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A single judge bench comprising of Justice Jagmohan Bansal of Punjab and Haryana High Court (High Court) reiterates that while considering compassionate appointment for a family member of a deceased employee, the scheme or policy of the employer in force at the date of consideration would be applicable.

PHHC on compassionate appointment

Credits: Deependra Garcha/Google photos

The petitioners had approached the High Court under Article 226 of the Constitution of India seeking directions to the respondent to provide compassionate appointment. The family member of petitioners had died in 2018 due to heart attack while in harness. The petitioner had hence applied for compassionate appointment but the same was denied stating that as per the 2014 policy of the respondent  the case of the petitioner does not fall under exceptional categories and rather would be provided compassionate compensation.

The petitioner challenged the said action of the respondent on grounds that the deceased employee was appointed much prior to 2014, thus, petitioners are entitled to compassionate appointment in terms of policy prevailing prior to 2014.

The single bench reiterated that the scheme as is in force on the date of consideration shall be applicable for compassionate appointment and while considering submissions of both the party opined that as the policy of 2014 was in vogue the petitioner admittedly is not entitled to compassionate appointment as per aforesaid policy as has been held by the Hon’ble Supreme Court in State Bank of India Vs. Raj Kumar, 2010 (4) SCT 77 and M.G.B. Gramin Bank Vs. Chakrawarti Singh, 2013 (4) SCT 541.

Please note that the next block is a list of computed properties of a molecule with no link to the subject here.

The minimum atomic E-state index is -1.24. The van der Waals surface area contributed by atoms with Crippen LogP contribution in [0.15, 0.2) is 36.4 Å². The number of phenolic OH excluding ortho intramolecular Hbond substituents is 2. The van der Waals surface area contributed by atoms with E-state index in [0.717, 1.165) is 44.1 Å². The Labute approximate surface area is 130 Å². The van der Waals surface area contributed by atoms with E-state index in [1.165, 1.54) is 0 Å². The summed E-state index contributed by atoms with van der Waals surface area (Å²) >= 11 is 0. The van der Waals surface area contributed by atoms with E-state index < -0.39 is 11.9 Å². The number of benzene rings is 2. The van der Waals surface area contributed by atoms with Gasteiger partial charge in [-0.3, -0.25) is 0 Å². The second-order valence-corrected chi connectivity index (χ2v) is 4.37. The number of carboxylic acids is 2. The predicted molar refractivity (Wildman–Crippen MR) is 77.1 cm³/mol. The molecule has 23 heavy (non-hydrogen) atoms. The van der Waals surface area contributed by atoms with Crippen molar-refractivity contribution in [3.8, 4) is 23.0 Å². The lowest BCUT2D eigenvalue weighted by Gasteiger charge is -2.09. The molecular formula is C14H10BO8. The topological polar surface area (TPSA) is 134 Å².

The relevant extracts of State Bank of India v. Raj Kumar

“8. It is now well settled that appointment on compassionate grounds is not a source of recruitment. On the other hand it is an exception to the general rule that recruitment to public services should be on the basis of merit, by an open invitation providing equal opportunity to all eligible persons to participate in the selection process. The dependants of employees, who die in harness, do not have any special claim or right to employment, except by way of the concession that may be extended by the employer under the rules or by a separate scheme, to enable the family of the deceased to get over the sudden financial crisis. The claim for compassionate appointment is therefore traceable only to the scheme framed by the employer for such employment and there is no right whatsoever outside such scheme. An appointment under the scheme can be made only if the scheme is in force and not after it is abolished/withdrawn. It follows therefore that when a scheme is abolished, any pending application seeking appointment under the scheme will also cease to exist, unless saved. The mere fact that an application was made when the scheme was in force, will not by itself create a right in favour of the applicant.”



Vakeel Chand and Another v. State Bank of India; CWP-5777-2020 decided on 04 August 2023

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